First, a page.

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Caribbean and Latin America

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Disconnected and discombobulated

By Paul Knowles

I have been known to heap scorn upon those young people who wander the streets, oblivious to their surroundings, nose-deep in their “devices.” “Addicts!” I have labeled them.
Ah, hypocrisy at its finest. For, spending Christmas week in Varadero, Cuba, I discovered that my phone’s roam-like-I-was-in-Wilmot function did not deliver connectivity, and that wifi was virtually non-existent. I was cut off from my IPhone and my IPad. I was in Iwithdrawal.


The resort – a lovely place, by the way, named Iberostar Laguna Azul – was filled with palm trees, swimming pools, beach lounge chairs, and Canadians desperately looking for anywhere they might pick up a wifi signal.

Now, I have to say that if you had to choose a place to undergo digital cold turkey, I couldn’t suggest a better one. It’s hard to stay anxious when you are lying under a palm leaf cabana, with a book by Terry Fallis in one hand and a rum punch or lime daiquiri in the other. (The book took slightly longer to finish than the daiquiri, of course).

And if the lack of wifi is top of mind while you stroll on the gorgeous beach of Varadero, perhaps you have an even bigger problem that you first thought.

However, like many of those northeners around me, I certainly felt the itch to connect, and frustration when I couldn’t. There was a couple near me at poolside one day who spent at least half the afternoon taking turns, wandering away, hoping a magic connection would show up on their phones. It didn’t. They weren’t happy. And it’s actually pretty hard to be unhappy when a clever young waiter named Lionel keeps offering you free beverages.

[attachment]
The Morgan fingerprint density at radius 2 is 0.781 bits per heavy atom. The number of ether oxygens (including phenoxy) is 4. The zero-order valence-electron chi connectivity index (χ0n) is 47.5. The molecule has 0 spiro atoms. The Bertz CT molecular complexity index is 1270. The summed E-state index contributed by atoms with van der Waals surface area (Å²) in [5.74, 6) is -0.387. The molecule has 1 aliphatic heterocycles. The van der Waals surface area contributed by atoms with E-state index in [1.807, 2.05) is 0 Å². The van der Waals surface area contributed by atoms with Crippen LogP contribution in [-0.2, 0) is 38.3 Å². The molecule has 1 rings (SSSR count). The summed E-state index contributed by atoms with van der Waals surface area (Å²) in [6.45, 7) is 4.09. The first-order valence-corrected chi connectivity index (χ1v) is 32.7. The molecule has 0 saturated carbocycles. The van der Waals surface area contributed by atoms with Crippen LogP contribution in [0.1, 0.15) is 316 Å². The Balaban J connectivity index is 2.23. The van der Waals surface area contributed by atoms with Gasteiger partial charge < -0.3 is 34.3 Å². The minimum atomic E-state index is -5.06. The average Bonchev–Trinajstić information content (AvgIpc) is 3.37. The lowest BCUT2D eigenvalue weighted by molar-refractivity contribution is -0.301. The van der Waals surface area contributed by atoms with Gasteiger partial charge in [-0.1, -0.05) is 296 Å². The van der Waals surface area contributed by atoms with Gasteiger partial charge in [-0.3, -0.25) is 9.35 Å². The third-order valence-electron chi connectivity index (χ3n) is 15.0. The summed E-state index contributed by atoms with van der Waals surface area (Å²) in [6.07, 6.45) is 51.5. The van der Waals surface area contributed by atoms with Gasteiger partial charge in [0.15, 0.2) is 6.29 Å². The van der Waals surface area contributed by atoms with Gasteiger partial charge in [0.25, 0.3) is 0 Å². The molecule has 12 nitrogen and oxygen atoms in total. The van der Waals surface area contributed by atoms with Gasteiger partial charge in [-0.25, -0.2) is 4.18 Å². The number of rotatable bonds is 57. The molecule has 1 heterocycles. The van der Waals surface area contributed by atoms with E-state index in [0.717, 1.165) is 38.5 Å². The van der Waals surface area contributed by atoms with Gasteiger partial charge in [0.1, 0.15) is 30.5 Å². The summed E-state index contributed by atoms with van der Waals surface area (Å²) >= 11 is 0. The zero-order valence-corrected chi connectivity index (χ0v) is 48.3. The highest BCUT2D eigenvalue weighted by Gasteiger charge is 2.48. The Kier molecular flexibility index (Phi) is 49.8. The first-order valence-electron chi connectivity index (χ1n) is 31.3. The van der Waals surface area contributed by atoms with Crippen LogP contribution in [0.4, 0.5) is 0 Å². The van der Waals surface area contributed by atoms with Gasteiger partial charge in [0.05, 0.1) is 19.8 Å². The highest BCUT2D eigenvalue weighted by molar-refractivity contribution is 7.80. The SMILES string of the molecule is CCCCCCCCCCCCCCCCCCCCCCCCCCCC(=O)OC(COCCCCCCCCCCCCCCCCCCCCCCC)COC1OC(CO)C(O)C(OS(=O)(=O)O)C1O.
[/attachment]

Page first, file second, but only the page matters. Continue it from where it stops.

There was also a certain sense of mystery and drama, because suddenly, for no apparent reason, the darned devices would work for a few moments. One afternoon, I discovered that my landlady, who was watering my plants, had texted me to say the task was completed. She had sent the text a couple of hours before it arrived. Two hours later, her earlier text also appeared. And once, a phone call got through. But attempts to make calls failed utterly.

After surviving withdrawal for a day or two, I surrendered to the inevitable, and became a shameless beach bum, lazy and disconnected. It felt terrific.

But then I returned home. And from that day to this, I have been unable to shake the feeling that I have missed something, or many things. That the world passed me by for a week, and I can’t catch up. In other words, the addict has returned to his digital connection addiction.

Perhaps I will now be kinder in my assessment of teenagers and their continual texting. But I doubt it.